Medicinal cannabis: all smoke?
Are claims about medicinal cannabis backed by research?
Legislation now before Parliament proposes to increase access to medicinal cannabis and place quality and safety standards on cannabis preparations.1 Many therapeutic claims are made for cannabis — managing chronic pain, chemotherapy-induced nausea and vomiting (CINV), epilepsy, cancer, spasticity due to multiple sclerosis (MS), addiction, and post-traumatic stress disorder (PTSD).2 Cannabis was prescribed as a sedative, anticonvulsant and analgesic in the 19th and early 20th centuries.3 However, there are harms associated with cannabis use, and prescribing of cannabis was halted in New Zealand in the 1950s.
Supporters of medicinal cannabis provide anecdotal evidence of its efficacy and argue that it is inexpensive, relatively safe (especially compared to opioids) and enhances patients’ self-management. Opponents point out that there are few rigorous trials supporting therapeutic claims, that standardising quantity, purity and potency of active ingredients is difficult, and that the drug carries known risks of harm.3
Harm linked to cannabis use includes respiratory symptoms (from smoking), increased risk of motor vehicle accidents and impaired cognition in acute use, and impaired education and employment outcomes with chronic use. About 9 per cent of users become dependent, with greater risk among young people.6 Statistically, cannabis use is linked to development of schizophrenia or other psychoses, increased symptoms of bipolar disorder, depression, social anxiety disorder, and suicidal ideation and completion.2,6
Cannabis contains more than 100 psychoactive chemicals—cannabinoids—including 𝚫9-tetrahydrocannabinol (THC) and cannabidiol (CBD). Receptors for cannabinoids are found throughout the body. Once activated by endogenous chemicals (endocannabinoids), they trigger complex signalling pathways. Cannabinoid receptor type 1 (CB-1) is concentrated in brain regions that regulate appetite, memory, fear extinction, and motor activity, and is the main target of THC.2 Other receptors, targeted by CBD, affect immune function, reduce pain and inflammation, enhance serotonin activity and are neuroprotective.3 CBD may also augment or diminish the actions of THC.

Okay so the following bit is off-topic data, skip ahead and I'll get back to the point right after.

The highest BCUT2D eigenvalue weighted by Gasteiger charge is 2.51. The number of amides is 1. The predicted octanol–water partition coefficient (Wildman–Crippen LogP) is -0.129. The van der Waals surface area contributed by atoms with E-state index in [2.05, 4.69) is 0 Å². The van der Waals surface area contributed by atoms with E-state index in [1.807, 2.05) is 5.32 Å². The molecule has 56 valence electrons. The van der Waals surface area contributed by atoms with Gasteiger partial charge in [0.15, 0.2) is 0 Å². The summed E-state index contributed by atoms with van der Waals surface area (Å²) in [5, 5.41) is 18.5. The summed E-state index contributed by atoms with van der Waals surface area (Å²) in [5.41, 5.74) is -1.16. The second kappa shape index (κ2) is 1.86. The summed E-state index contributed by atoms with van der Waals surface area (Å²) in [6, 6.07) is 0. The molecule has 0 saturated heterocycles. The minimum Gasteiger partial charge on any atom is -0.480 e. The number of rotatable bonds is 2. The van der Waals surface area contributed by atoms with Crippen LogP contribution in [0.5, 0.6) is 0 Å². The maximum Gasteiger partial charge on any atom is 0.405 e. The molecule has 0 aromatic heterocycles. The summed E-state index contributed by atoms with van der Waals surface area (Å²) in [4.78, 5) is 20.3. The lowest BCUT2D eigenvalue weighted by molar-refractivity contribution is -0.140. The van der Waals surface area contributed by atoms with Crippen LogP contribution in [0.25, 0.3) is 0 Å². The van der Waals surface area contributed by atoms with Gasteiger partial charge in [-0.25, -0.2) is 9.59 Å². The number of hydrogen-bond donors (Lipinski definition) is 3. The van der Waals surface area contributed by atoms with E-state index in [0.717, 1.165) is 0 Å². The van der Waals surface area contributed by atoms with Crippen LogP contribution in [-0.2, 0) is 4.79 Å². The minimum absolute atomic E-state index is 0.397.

The pharmaceutical industry is increasingly interested in cannabinoids. Isolating these, or producing synthetic analogues, allows researchers to conduct rigorous trials. Some advocates of medicinal cannabis consider the whole plant is more effective than isolated compounds (the “entourage effect”)4 but, much like the extraction of aspirin from willow bark, the more purified the active ingredients, the less risk of toxicity, contaminants, and unwanted effects.
While sound research on cannabinoids is limited, there is good evidence of effectiveness in managing chronic and neuropathic pain, spasticity, CINV, anxiety, and epilepsy in children. Moderate evidence exists for efficacy in sleep disorders, appetite stimulation, fibromyalgia, PTSD and some symptoms of Parkinson’s disease. No or limited evidence exists for use as a cancer therapy, and in mental health and neurological conditions.2,4
Nabiximols (trade name: Sativex), which contains both THC and CBD, is approved (but not funded) for use in New Zealand to manage spasticity in MS. Drugs containing synthetic THC (dronabinol, nabilone) have been approved for use in the United States for CINV, and an oil containing CBD (Epidiolex) has shown promise in controlled trials for managing intractable epilepsy in children.2,5 As more, and more rigorous, research is conducted, medicinal cannabis may become increasingly available, but it will also be seen less as a cure-all.